What the Corps needed at that point was to trade one good draftsman for one clairvoyant. Such a soothsayer could have warned that while some people undoubtedly looked forward to leaving, many were there by choice and might fight back—with stubbornness and dedication and, if it came to that, with brooms and shovels. The seer might even have been able to tell the engineers that eventually a 32-year-old student intern would arrive on the scene, disguised as a long-haired, blue-jeaned hippie. And this hippie, Pollard R. Dickson, would establish a close relationship with the Corps, the kind of relationship the Irish Republican Army has with Belfast. Atlas probably would have shrugged.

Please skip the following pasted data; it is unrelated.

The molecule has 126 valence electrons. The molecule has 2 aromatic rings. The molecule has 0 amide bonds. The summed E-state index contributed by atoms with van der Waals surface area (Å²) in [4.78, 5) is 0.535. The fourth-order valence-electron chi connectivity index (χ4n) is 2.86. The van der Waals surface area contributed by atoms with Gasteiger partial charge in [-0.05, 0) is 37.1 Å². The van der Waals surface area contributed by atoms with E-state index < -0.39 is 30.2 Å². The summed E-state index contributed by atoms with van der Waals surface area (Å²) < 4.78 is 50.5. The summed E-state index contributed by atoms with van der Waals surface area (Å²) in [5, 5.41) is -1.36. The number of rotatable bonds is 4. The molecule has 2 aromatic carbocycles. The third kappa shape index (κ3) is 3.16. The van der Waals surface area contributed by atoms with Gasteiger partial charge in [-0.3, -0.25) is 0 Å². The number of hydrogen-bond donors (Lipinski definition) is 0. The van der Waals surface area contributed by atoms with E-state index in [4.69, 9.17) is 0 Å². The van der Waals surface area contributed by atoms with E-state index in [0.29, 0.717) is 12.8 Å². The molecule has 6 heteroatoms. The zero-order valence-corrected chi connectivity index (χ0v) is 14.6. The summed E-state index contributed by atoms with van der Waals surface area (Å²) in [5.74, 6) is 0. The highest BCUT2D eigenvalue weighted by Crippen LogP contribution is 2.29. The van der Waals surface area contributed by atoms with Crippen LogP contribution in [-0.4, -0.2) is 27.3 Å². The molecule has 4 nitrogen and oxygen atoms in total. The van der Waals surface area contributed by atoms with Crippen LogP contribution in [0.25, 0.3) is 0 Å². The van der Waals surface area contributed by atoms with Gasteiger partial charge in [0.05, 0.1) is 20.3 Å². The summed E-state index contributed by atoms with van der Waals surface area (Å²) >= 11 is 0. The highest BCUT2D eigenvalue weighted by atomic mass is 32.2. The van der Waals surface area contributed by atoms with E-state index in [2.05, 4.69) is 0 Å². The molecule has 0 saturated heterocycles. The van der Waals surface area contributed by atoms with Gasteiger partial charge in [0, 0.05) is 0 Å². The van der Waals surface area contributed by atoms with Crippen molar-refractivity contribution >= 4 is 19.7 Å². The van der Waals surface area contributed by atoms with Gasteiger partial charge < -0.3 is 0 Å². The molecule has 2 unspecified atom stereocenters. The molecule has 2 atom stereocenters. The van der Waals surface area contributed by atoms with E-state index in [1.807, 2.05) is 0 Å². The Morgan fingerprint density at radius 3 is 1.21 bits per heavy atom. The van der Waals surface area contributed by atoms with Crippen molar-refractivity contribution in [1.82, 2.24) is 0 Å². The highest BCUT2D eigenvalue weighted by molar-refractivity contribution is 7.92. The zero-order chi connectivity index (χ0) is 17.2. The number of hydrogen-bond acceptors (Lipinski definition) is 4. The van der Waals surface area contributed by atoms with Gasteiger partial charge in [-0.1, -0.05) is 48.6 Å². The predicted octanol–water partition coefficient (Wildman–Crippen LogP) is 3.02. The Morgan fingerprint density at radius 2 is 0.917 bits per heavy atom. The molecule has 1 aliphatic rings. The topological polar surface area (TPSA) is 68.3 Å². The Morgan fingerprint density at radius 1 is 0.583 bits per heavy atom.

In the absence of this sort of psychic advice, the engineers equated North Bonneville with any other shacktown, and quite possibly felt they were doing the residents a favor in helping them escape the Gorge's God-awful winters. If so, they had a point. The winters start early and last a long time. The prevailing west wind funnels icy marine air loaded with chilling rain up the river. That's the good news. The bad news comes when the wind shifts east and sends howlers down from the high desert, substituting snow and sleet for rain. Sometimes the sun is absent for weeks at a time.

But in the spring the chinook and silver salmon and the steelhead and the shad begin to run. The great shoulders of the Cascades, which even in winter are cloaked in evergreen, burst into flower. Rhododendrons vie with the yellow blaze of Scotch broom. Pink peas compete with morning glories. You can almost walk across the mountain lakes on trout and bass.